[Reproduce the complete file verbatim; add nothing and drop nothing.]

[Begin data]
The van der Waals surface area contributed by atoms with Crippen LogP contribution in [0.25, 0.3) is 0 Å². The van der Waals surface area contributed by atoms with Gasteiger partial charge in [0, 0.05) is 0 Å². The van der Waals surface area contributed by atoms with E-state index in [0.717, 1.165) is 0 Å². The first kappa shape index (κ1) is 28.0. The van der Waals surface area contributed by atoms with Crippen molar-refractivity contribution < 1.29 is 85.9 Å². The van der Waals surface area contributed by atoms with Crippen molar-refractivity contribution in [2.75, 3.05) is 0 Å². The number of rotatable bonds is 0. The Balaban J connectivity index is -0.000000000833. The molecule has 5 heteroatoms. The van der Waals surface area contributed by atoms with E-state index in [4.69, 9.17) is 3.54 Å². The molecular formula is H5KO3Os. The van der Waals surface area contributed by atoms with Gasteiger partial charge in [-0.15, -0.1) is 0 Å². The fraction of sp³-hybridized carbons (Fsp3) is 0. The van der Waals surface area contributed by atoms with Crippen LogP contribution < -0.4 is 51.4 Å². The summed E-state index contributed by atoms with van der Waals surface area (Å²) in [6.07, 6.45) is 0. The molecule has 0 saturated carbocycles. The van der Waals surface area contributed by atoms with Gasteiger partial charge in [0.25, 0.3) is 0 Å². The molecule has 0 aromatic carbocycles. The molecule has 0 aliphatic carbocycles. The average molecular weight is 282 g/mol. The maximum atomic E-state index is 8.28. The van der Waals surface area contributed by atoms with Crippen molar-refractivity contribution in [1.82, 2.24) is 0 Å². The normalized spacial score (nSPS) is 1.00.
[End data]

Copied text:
The van der Waals surface area contributed by atoms with Crippen LogP contribution in [0.25, 0.3) is 0 Å². The van der Waals surface area contributed by atoms with Gasteiger partial charge in [0, 0.05) is 0 Å². The van der Waals surface area contributed by atoms with E-state index in [0.717, 1.165) is 0 Å². The first kappa shape index (κ1) is 28.0. The van der Waals surface area contributed by atoms with Crippen molar-refractivity contribution < 1.29 is 85.9 Å². The van der Waals surface area contributed by atoms with Crippen molar-refractivity contribution in [2.75, 3.05) is 0 Å². The number of rotatable bonds is 0. The Balaban J connectivity index is -0.000000000833. The molecule has 5 heteroatoms. The van der Waals surface area contributed by atoms with E-state index in [4.69, 9.17) is 3.54 Å². The molecular formula is H5KO3Os. The van der Waals surface area contributed by atoms with Gasteiger partial charge in [-0.15, -0.1) is 0 Å². The fraction of sp³-hybridized carbons (Fsp3) is 0. The van der Waals surface area contributed by atoms with Crippen LogP contribution < -0.4 is 51.4 Å². The summed E-state index contributed by atoms with van der Waals surface area (Å²) in [6.07, 6.45) is 0. The molecule has 0 saturated carbocycles. The van der Waals surface area contributed by atoms with Gasteiger partial charge in [0.25, 0.3) is 0 Å². The molecule has 0 aromatic carbocycles. The molecule has 0 aliphatic carbocycles. The average molecular weight is 282 g/mol. The maximum atomic E-state index is 8.28. The van der Waals surface area contributed by atoms with Crippen molar-refractivity contribution in [1.82, 2.24) is 0 Å². The normalized spacial score (nSPS) is 1.00.